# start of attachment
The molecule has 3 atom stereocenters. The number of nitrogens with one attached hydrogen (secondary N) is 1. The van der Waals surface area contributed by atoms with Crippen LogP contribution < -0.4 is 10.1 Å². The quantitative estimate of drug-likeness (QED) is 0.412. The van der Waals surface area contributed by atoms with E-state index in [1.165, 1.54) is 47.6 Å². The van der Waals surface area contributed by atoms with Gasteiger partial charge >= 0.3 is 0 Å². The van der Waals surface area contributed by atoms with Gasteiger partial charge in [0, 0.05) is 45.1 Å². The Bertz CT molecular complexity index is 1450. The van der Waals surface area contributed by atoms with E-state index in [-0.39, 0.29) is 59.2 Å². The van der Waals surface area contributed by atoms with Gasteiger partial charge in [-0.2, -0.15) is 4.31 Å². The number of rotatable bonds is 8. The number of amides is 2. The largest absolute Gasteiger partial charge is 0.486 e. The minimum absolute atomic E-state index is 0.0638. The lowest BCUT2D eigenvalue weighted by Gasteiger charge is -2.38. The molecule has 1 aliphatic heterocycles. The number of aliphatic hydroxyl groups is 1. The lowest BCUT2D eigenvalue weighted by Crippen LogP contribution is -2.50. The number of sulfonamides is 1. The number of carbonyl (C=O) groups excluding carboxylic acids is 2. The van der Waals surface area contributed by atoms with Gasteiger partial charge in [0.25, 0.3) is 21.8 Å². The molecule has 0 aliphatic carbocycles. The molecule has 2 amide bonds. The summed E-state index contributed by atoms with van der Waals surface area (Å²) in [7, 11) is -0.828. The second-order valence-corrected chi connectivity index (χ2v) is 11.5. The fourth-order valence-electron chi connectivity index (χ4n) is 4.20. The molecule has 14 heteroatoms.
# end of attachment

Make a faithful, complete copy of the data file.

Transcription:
The molecule has 3 atom stereocenters. The number of nitrogens with one attached hydrogen (secondary N) is 1. The van der Waals surface area contributed by atoms with Crippen LogP contribution < -0.4 is 10.1 Å². The quantitative estimate of drug-likeness (QED) is 0.412. The van der Waals surface area contributed by atoms with E-state index in [1.165, 1.54) is 47.6 Å². The van der Waals surface area contributed by atoms with Gasteiger partial charge >= 0.3 is 0 Å². The van der Waals surface area contributed by atoms with Gasteiger partial charge in [0, 0.05) is 45.1 Å². The Bertz CT molecular complexity index is 1450. The van der Waals surface area contributed by atoms with E-state index in [-0.39, 0.29) is 59.2 Å². The van der Waals surface area contributed by atoms with Gasteiger partial charge in [-0.2, -0.15) is 4.31 Å². The number of rotatable bonds is 8. The number of amides is 2. The largest absolute Gasteiger partial charge is 0.486 e. The minimum absolute atomic E-state index is 0.0638. The lowest BCUT2D eigenvalue weighted by Gasteiger charge is -2.38. The molecule has 1 aliphatic heterocycles. The number of aliphatic hydroxyl groups is 1. The lowest BCUT2D eigenvalue weighted by Crippen LogP contribution is -2.50. The number of sulfonamides is 1. The number of carbonyl (C=O) groups excluding carboxylic acids is 2. The van der Waals surface area contributed by atoms with Gasteiger partial charge in [0.25, 0.3) is 21.8 Å². The molecule has 0 aliphatic carbocycles. The molecule has 2 amide bonds. The summed E-state index contributed by atoms with van der Waals surface area (Å²) in [7, 11) is -0.828. The second-order valence-corrected chi connectivity index (χ2v) is 11.5. The fourth-order valence-electron chi connectivity index (χ4n) is 4.20. The molecule has 14 heteroatoms.